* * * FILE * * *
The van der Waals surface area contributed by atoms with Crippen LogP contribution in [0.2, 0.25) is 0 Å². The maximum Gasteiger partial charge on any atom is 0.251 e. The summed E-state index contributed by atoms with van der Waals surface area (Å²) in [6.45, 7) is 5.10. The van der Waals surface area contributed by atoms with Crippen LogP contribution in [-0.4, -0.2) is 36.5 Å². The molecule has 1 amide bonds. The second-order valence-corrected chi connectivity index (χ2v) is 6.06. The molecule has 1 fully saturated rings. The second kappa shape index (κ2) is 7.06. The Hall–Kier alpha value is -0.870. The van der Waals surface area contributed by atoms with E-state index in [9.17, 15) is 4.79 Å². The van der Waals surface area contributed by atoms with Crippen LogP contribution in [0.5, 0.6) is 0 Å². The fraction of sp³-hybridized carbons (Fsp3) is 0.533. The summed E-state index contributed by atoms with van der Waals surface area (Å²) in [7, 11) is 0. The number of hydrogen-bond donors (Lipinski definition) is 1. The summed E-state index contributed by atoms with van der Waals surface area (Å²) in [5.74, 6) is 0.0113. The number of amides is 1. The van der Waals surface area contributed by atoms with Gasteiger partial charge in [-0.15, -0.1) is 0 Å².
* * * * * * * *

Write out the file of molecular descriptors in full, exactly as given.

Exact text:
The van der Waals surface area contributed by atoms with Crippen LogP contribution in [0.2, 0.25) is 0 Å². The maximum Gasteiger partial charge on any atom is 0.251 e. The summed E-state index contributed by atoms with van der Waals surface area (Å²) in [6.45, 7) is 5.10. The van der Waals surface area contributed by atoms with Crippen LogP contribution in [-0.4, -0.2) is 36.5 Å². The molecule has 1 amide bonds. The second-order valence-corrected chi connectivity index (χ2v) is 6.06. The molecule has 1 fully saturated rings. The second kappa shape index (κ2) is 7.06. The Hall–Kier alpha value is -0.870. The van der Waals surface area contributed by atoms with E-state index in [9.17, 15) is 4.79 Å². The van der Waals surface area contributed by atoms with Crippen LogP contribution in [0.5, 0.6) is 0 Å². The fraction of sp³-hybridized carbons (Fsp3) is 0.533. The summed E-state index contributed by atoms with van der Waals surface area (Å²) in [7, 11) is 0. The number of hydrogen-bond donors (Lipinski definition) is 1. The summed E-state index contributed by atoms with van der Waals surface area (Å²) in [5.74, 6) is 0.0113. The number of amides is 1. The van der Waals surface area contributed by atoms with Gasteiger partial charge in [-0.15, -0.1) is 0 Å².